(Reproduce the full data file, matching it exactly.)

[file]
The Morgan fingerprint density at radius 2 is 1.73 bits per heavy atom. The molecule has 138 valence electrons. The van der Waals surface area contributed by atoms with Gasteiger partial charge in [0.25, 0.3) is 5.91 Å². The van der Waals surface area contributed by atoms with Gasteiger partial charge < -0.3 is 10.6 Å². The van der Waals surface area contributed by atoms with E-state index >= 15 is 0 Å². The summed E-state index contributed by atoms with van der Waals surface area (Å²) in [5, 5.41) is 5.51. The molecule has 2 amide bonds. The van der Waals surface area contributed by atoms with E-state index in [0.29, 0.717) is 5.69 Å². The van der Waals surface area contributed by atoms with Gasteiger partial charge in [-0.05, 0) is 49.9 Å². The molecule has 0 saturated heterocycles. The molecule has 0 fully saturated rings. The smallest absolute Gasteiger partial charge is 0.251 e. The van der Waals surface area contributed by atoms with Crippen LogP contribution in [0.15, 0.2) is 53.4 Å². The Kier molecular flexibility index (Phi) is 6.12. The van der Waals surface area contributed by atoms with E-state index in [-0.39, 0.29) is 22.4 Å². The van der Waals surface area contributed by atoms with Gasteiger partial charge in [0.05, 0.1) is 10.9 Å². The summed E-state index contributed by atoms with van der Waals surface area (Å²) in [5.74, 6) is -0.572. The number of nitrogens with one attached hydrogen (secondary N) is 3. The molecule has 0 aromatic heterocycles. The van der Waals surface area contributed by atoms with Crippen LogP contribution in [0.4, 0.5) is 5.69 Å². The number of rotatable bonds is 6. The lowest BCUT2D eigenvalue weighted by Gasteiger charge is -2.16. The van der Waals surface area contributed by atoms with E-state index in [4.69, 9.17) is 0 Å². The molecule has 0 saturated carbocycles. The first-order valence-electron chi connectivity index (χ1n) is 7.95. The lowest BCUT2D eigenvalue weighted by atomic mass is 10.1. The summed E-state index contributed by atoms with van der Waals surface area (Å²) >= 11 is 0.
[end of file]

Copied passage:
The Morgan fingerprint density at radius 2 is 1.73 bits per heavy atom. The molecule has 138 valence electrons. The van der Waals surface area contributed by atoms with Gasteiger partial charge in [0.25, 0.3) is 5.91 Å². The van der Waals surface area contributed by atoms with Gasteiger partial charge < -0.3 is 10.6 Å². The van der Waals surface area contributed by atoms with E-state index >= 15 is 0 Å². The summed E-state index contributed by atoms with van der Waals surface area (Å²) in [5, 5.41) is 5.51. The molecule has 2 amide bonds. The van der Waals surface area contributed by atoms with E-state index in [0.29, 0.717) is 5.69 Å². The van der Waals surface area contributed by atoms with Gasteiger partial charge in [-0.05, 0) is 49.9 Å². The molecule has 0 saturated heterocycles. The molecule has 0 fully saturated rings. The smallest absolute Gasteiger partial charge is 0.251 e. The van der Waals surface area contributed by atoms with Crippen LogP contribution in [0.15, 0.2) is 53.4 Å². The Kier molecular flexibility index (Phi) is 6.12. The van der Waals surface area contributed by atoms with E-state index in [-0.39, 0.29) is 22.4 Å². The van der Waals surface area contributed by atoms with Gasteiger partial charge in [0.05, 0.1) is 10.9 Å². The summed E-state index contributed by atoms with van der Waals surface area (Å²) in [5.74, 6) is -0.572. The number of nitrogens with one attached hydrogen (secondary N) is 3. The molecule has 0 aromatic heterocycles. The van der Waals surface area contributed by atoms with Crippen LogP contribution in [0.4, 0.5) is 5.69 Å². The number of rotatable bonds is 6. The lowest BCUT2D eigenvalue weighted by Gasteiger charge is -2.16. The van der Waals surface area contributed by atoms with E-state index in [4.69, 9.17) is 0 Å². The molecule has 0 saturated carbocycles. The first-order valence-electron chi connectivity index (χ1n) is 7.95. The lowest BCUT2D eigenvalue weighted by atomic mass is 10.1. The summed E-state index contributed by atoms with van der Waals surface area (Å²) >= 11 is 0.